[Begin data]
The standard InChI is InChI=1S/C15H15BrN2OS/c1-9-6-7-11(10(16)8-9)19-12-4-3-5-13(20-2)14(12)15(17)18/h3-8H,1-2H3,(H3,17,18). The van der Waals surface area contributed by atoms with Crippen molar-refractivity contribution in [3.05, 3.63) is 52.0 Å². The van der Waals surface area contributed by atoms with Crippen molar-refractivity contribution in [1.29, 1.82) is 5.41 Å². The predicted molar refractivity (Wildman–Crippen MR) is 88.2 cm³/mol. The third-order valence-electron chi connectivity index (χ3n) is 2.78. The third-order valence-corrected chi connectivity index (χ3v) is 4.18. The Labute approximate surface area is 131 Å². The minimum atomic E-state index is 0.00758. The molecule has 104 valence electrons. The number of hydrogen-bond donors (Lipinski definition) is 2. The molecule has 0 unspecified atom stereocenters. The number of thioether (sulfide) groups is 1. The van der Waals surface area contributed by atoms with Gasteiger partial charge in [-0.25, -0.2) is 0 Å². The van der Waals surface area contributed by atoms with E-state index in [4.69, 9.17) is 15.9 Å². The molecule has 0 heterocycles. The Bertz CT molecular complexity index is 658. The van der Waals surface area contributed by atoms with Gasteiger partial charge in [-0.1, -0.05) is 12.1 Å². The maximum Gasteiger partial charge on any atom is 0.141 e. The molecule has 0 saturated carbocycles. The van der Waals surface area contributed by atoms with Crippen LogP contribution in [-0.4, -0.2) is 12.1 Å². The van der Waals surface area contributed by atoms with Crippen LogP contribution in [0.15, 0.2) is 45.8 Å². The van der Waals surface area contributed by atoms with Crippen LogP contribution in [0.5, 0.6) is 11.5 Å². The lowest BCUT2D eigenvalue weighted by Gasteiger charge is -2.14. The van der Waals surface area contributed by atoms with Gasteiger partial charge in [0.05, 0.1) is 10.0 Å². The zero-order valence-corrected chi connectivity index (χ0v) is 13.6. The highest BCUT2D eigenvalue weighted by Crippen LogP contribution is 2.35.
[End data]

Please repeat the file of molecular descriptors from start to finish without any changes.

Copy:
The standard InChI is InChI=1S/C15H15BrN2OS/c1-9-6-7-11(10(16)8-9)19-12-4-3-5-13(20-2)14(12)15(17)18/h3-8H,1-2H3,(H3,17,18). The van der Waals surface area contributed by atoms with Crippen molar-refractivity contribution in [3.05, 3.63) is 52.0 Å². The van der Waals surface area contributed by atoms with Crippen molar-refractivity contribution in [1.29, 1.82) is 5.41 Å². The predicted molar refractivity (Wildman–Crippen MR) is 88.2 cm³/mol. The third-order valence-electron chi connectivity index (χ3n) is 2.78. The third-order valence-corrected chi connectivity index (χ3v) is 4.18. The Labute approximate surface area is 131 Å². The minimum atomic E-state index is 0.00758. The molecule has 104 valence electrons. The number of hydrogen-bond donors (Lipinski definition) is 2. The molecule has 0 unspecified atom stereocenters. The number of thioether (sulfide) groups is 1. The van der Waals surface area contributed by atoms with Gasteiger partial charge in [-0.25, -0.2) is 0 Å². The van der Waals surface area contributed by atoms with E-state index in [4.69, 9.17) is 15.9 Å². The molecule has 0 heterocycles. The Bertz CT molecular complexity index is 658. The van der Waals surface area contributed by atoms with Gasteiger partial charge in [-0.1, -0.05) is 12.1 Å². The maximum Gasteiger partial charge on any atom is 0.141 e. The molecule has 0 saturated carbocycles. The van der Waals surface area contributed by atoms with Crippen LogP contribution in [-0.4, -0.2) is 12.1 Å². The van der Waals surface area contributed by atoms with Crippen LogP contribution in [0.15, 0.2) is 45.8 Å². The van der Waals surface area contributed by atoms with Crippen LogP contribution in [0.5, 0.6) is 11.5 Å². The lowest BCUT2D eigenvalue weighted by Gasteiger charge is -2.14. The van der Waals surface area contributed by atoms with Gasteiger partial charge in [0.05, 0.1) is 10.0 Å². The zero-order valence-corrected chi connectivity index (χ0v) is 13.6. The highest BCUT2D eigenvalue weighted by Crippen LogP contribution is 2.35.